The most exposed example is Amazon Go. By opening this store concept Amazon can experiment with unmanned stores. This allows them to test the effectiveness of scanning with smartphones, automation and in-store robots, while at the same time generating a large amount of press attention.

Trend 4: The physical store as a human interaction point

The human element is one of the unique characteristics of offline shopping. Deloitte even claims that human interaction and engagement are the core factors of the overall shopping experience and customer satisfaction. The benefits of human contact can be combined with technology. For example, by equipping store employees with tools that make them central players in the field of brand experience.

For example, using a smartphone or tablet, a clean data set and a modern CMS, store employees can consult a customer’s previous purchases and see what content that person has read on the company’s website. Based on this information, the CMS can make automatic recommendations for products. And employees can show the customer exactly what he or she was looking for. Also, the employee can quickly look up whether a certain product is in stock or what colour options are available.

Trend 5: The physical store to experience products

Before we make a purchase, we all have a deep inner need to see and touch a product in real life. Only a physical store offers the unique opportunity to experience the product physically. Certainly desirable for products in a higher price segment. Also, a physical store gives companies that are only active online the opportunity to fully immerse consumers in their brand experience.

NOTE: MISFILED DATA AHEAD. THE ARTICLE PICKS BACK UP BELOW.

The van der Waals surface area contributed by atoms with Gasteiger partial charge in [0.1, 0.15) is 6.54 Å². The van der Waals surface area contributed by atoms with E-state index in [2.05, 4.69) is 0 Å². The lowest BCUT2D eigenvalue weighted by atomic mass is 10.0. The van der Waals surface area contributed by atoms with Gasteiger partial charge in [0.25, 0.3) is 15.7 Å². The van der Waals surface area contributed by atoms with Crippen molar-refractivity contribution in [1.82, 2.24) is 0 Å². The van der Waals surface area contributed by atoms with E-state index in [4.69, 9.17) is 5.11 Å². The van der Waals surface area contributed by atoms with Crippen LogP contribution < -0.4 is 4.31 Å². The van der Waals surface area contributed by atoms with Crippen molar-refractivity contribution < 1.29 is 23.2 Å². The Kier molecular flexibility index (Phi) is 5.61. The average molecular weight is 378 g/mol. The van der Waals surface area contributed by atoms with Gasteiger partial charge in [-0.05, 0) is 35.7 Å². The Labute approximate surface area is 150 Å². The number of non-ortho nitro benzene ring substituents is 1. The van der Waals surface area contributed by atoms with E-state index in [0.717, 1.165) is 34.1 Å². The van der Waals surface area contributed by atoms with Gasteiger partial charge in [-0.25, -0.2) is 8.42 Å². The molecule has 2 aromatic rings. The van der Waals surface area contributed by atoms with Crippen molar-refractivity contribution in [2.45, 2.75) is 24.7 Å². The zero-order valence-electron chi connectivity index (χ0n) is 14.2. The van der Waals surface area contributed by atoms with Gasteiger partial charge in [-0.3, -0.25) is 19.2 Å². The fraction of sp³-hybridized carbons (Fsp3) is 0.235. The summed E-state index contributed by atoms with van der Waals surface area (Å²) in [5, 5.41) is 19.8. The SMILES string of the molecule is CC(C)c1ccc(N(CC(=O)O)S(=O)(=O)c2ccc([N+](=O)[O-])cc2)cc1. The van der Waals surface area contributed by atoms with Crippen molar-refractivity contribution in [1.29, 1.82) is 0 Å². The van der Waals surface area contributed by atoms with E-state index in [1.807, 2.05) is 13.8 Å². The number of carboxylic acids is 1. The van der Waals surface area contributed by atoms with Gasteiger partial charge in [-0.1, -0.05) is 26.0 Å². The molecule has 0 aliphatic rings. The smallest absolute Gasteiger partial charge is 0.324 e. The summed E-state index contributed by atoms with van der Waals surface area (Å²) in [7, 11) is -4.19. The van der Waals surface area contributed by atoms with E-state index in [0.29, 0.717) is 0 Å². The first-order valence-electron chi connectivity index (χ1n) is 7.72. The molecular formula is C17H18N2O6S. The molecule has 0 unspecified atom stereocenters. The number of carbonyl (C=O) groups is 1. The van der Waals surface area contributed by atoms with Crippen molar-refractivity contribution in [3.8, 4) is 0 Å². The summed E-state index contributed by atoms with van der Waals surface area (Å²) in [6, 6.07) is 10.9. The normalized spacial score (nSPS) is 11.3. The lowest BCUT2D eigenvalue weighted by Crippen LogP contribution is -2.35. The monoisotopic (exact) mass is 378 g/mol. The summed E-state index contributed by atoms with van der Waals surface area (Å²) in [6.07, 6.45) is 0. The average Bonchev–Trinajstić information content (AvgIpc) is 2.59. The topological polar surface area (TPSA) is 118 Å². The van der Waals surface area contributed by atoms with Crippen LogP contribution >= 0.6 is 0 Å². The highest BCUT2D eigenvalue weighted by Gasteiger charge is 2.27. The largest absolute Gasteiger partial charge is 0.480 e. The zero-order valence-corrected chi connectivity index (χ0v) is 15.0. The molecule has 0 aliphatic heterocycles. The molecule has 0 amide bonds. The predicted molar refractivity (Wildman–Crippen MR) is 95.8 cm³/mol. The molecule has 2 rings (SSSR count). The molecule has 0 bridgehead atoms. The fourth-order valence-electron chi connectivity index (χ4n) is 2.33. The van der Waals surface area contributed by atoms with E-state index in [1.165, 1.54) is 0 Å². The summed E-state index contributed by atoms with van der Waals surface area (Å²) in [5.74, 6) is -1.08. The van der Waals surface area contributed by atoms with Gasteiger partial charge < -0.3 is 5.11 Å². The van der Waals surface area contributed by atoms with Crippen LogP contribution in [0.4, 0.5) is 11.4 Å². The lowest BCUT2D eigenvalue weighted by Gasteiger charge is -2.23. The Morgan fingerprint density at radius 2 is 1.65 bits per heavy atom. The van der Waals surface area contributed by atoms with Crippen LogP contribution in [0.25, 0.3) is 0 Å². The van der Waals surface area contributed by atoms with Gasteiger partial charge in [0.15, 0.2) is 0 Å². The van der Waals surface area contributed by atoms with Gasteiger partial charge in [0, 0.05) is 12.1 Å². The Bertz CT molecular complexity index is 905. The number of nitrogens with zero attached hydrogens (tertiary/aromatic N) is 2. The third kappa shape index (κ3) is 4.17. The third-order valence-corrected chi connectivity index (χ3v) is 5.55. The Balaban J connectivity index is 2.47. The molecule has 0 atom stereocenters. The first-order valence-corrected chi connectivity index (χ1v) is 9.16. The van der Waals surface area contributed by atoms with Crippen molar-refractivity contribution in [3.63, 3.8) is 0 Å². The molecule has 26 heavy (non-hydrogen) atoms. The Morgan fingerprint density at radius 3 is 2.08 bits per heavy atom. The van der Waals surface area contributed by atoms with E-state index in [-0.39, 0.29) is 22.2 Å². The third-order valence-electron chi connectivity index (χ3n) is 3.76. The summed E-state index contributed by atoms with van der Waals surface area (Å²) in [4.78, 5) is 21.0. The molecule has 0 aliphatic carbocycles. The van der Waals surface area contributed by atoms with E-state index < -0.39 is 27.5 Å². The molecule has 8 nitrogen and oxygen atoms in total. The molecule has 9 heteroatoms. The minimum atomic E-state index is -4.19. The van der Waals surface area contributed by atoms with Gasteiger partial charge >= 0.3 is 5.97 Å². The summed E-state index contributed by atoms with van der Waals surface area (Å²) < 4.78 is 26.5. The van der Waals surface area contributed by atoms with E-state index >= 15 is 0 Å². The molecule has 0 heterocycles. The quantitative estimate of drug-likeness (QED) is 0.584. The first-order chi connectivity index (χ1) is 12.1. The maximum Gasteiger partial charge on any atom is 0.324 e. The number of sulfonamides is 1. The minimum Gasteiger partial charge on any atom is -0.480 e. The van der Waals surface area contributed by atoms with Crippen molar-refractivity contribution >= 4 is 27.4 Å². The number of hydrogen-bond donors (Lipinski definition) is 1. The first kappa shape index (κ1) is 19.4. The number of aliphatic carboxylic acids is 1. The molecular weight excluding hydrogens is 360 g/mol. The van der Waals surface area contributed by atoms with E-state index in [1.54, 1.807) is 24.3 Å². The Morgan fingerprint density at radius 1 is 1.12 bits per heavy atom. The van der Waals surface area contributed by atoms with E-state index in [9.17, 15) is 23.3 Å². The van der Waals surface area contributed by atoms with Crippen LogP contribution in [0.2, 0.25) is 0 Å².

Brands that started online have discovered pop-up stores as a possibility to be physically present. Without the need for a larger, permanent store. Traditional retailers such as Calvin Klein and Macy’s have also embraced the pop-up phenomenon. This allows them to experiment with creative concept stores in the short term. Retailers like to use these kinds of options to emphasize their focus on customer experience. Something that strengthens the reputation of their e-commerce activities once again.

Delivery

An essential element of the offline experience is the delivery. This may not appeal to the imagination as much as a brand new store concept. But the delivery of a product is an essential part of the process. Customers quickly notice shortcomings and appreciate it when companies take an extra step.

According to a recent publication by the World Economic Forum on the transformation of e-commerce logistics, companies are focusing on the following tactics to make their delivery services above average: fast delivery, cross-border delivery, exploring new sectors and easy returns.

Trend 6: Fast delivery

I’m sure you’ve noticed that company delivery times are getting shorter and shorter. Delivery on the same day or even within two hours after the purchase is sometimes already possible. As a result, consumers are expecting more and more from companies in this area. Not only in terms of delivery speed but also when it comes to flexible delivery options. This has turned the sector quite upside down and ensured that logistics and operational processes are directly linked to customer satisfaction.